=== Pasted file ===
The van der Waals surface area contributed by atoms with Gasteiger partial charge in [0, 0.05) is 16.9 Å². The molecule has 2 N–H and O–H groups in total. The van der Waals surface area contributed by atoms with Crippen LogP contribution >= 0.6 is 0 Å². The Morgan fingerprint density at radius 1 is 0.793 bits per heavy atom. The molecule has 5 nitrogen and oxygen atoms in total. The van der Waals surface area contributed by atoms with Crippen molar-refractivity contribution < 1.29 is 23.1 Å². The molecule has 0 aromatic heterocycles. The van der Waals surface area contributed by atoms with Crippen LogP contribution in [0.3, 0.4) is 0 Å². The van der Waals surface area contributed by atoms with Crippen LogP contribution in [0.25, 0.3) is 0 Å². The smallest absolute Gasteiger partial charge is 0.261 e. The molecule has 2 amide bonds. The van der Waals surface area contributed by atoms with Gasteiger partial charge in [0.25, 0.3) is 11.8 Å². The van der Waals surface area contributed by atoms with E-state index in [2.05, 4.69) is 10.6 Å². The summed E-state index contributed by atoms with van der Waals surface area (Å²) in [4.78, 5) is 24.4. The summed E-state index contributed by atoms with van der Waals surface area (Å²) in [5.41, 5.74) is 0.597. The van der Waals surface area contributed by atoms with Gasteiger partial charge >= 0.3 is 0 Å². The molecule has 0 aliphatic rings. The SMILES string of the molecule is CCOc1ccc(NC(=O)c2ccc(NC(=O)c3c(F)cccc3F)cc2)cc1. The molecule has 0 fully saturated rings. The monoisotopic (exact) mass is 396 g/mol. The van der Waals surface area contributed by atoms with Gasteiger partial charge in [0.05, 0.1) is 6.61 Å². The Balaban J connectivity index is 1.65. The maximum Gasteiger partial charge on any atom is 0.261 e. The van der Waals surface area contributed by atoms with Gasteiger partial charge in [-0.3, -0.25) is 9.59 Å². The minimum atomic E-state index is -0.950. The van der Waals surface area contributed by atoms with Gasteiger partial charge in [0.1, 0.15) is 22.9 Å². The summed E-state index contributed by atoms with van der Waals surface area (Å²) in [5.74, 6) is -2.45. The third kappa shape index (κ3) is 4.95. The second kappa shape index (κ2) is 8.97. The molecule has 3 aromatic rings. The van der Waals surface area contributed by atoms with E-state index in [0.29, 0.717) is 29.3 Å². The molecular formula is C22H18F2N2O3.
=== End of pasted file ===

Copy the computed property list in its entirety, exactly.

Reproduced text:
The van der Waals surface area contributed by atoms with Gasteiger partial charge in [0, 0.05) is 16.9 Å². The molecule has 2 N–H and O–H groups in total. The van der Waals surface area contributed by atoms with Crippen LogP contribution >= 0.6 is 0 Å². The Morgan fingerprint density at radius 1 is 0.793 bits per heavy atom. The molecule has 5 nitrogen and oxygen atoms in total. The van der Waals surface area contributed by atoms with Crippen molar-refractivity contribution < 1.29 is 23.1 Å². The molecule has 0 aromatic heterocycles. The van der Waals surface area contributed by atoms with Crippen LogP contribution in [0.3, 0.4) is 0 Å². The van der Waals surface area contributed by atoms with Crippen LogP contribution in [0.25, 0.3) is 0 Å². The smallest absolute Gasteiger partial charge is 0.261 e. The molecule has 2 amide bonds. The van der Waals surface area contributed by atoms with Gasteiger partial charge in [0.25, 0.3) is 11.8 Å². The van der Waals surface area contributed by atoms with E-state index in [2.05, 4.69) is 10.6 Å². The summed E-state index contributed by atoms with van der Waals surface area (Å²) in [4.78, 5) is 24.4. The summed E-state index contributed by atoms with van der Waals surface area (Å²) in [5.41, 5.74) is 0.597. The van der Waals surface area contributed by atoms with Gasteiger partial charge >= 0.3 is 0 Å². The molecule has 0 aliphatic rings. The SMILES string of the molecule is CCOc1ccc(NC(=O)c2ccc(NC(=O)c3c(F)cccc3F)cc2)cc1. The molecule has 0 fully saturated rings. The monoisotopic (exact) mass is 396 g/mol. The van der Waals surface area contributed by atoms with Gasteiger partial charge in [0.05, 0.1) is 6.61 Å². The Balaban J connectivity index is 1.65. The maximum Gasteiger partial charge on any atom is 0.261 e. The van der Waals surface area contributed by atoms with Gasteiger partial charge in [-0.3, -0.25) is 9.59 Å². The minimum atomic E-state index is -0.950. The van der Waals surface area contributed by atoms with Gasteiger partial charge in [0.1, 0.15) is 22.9 Å². The summed E-state index contributed by atoms with van der Waals surface area (Å²) in [5.74, 6) is -2.45. The third kappa shape index (κ3) is 4.95. The second kappa shape index (κ2) is 8.97. The molecule has 3 aromatic rings. The van der Waals surface area contributed by atoms with E-state index in [0.29, 0.717) is 29.3 Å². The molecular formula is C22H18F2N2O3.